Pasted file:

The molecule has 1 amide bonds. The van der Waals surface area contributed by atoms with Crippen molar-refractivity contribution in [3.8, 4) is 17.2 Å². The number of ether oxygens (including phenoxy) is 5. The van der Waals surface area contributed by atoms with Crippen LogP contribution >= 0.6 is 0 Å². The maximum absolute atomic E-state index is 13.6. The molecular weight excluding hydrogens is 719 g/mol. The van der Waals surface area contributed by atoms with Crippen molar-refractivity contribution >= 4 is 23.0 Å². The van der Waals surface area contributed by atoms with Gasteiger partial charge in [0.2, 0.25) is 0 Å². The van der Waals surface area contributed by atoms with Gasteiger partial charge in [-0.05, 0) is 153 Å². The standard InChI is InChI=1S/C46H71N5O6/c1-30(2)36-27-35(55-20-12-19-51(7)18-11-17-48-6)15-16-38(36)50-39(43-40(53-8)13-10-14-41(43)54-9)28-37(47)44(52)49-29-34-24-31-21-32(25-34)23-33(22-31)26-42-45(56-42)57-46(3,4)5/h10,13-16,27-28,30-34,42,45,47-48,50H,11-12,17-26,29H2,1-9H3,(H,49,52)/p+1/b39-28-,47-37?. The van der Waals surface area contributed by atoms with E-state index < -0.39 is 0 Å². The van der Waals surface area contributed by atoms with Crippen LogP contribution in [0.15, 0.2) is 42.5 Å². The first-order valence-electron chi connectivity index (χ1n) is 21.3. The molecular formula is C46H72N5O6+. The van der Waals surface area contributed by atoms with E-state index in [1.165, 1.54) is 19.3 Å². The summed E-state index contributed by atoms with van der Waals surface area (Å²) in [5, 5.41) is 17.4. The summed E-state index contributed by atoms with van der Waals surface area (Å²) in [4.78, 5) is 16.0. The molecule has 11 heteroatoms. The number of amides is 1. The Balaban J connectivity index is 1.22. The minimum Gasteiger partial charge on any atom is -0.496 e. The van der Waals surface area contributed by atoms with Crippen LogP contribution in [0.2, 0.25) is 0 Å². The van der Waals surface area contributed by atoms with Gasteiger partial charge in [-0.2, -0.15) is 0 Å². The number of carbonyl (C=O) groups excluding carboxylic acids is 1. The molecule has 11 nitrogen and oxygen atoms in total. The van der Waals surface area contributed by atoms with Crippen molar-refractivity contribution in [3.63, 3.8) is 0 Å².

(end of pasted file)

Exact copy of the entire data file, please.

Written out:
The molecule has 1 amide bonds. The van der Waals surface area contributed by atoms with Crippen molar-refractivity contribution in [3.8, 4) is 17.2 Å². The number of ether oxygens (including phenoxy) is 5. The van der Waals surface area contributed by atoms with Crippen LogP contribution >= 0.6 is 0 Å². The maximum absolute atomic E-state index is 13.6. The molecular weight excluding hydrogens is 719 g/mol. The van der Waals surface area contributed by atoms with Crippen molar-refractivity contribution >= 4 is 23.0 Å². The van der Waals surface area contributed by atoms with Gasteiger partial charge in [0.2, 0.25) is 0 Å². The van der Waals surface area contributed by atoms with Gasteiger partial charge in [-0.05, 0) is 153 Å². The standard InChI is InChI=1S/C46H71N5O6/c1-30(2)36-27-35(55-20-12-19-51(7)18-11-17-48-6)15-16-38(36)50-39(43-40(53-8)13-10-14-41(43)54-9)28-37(47)44(52)49-29-34-24-31-21-32(25-34)23-33(22-31)26-42-45(56-42)57-46(3,4)5/h10,13-16,27-28,30-34,42,45,47-48,50H,11-12,17-26,29H2,1-9H3,(H,49,52)/p+1/b39-28-,47-37?. The van der Waals surface area contributed by atoms with E-state index < -0.39 is 0 Å². The van der Waals surface area contributed by atoms with Crippen LogP contribution in [0.15, 0.2) is 42.5 Å². The first-order valence-electron chi connectivity index (χ1n) is 21.3. The molecular formula is C46H72N5O6+. The van der Waals surface area contributed by atoms with E-state index in [1.165, 1.54) is 19.3 Å². The summed E-state index contributed by atoms with van der Waals surface area (Å²) in [5, 5.41) is 17.4. The summed E-state index contributed by atoms with van der Waals surface area (Å²) in [4.78, 5) is 16.0. The molecule has 11 heteroatoms. The number of amides is 1. The Balaban J connectivity index is 1.22. The minimum Gasteiger partial charge on any atom is -0.496 e. The van der Waals surface area contributed by atoms with Crippen LogP contribution in [0.2, 0.25) is 0 Å². The van der Waals surface area contributed by atoms with Gasteiger partial charge in [-0.2, -0.15) is 0 Å². The number of carbonyl (C=O) groups excluding carboxylic acids is 1. The molecule has 11 nitrogen and oxygen atoms in total. The van der Waals surface area contributed by atoms with Crippen molar-refractivity contribution in [3.63, 3.8) is 0 Å².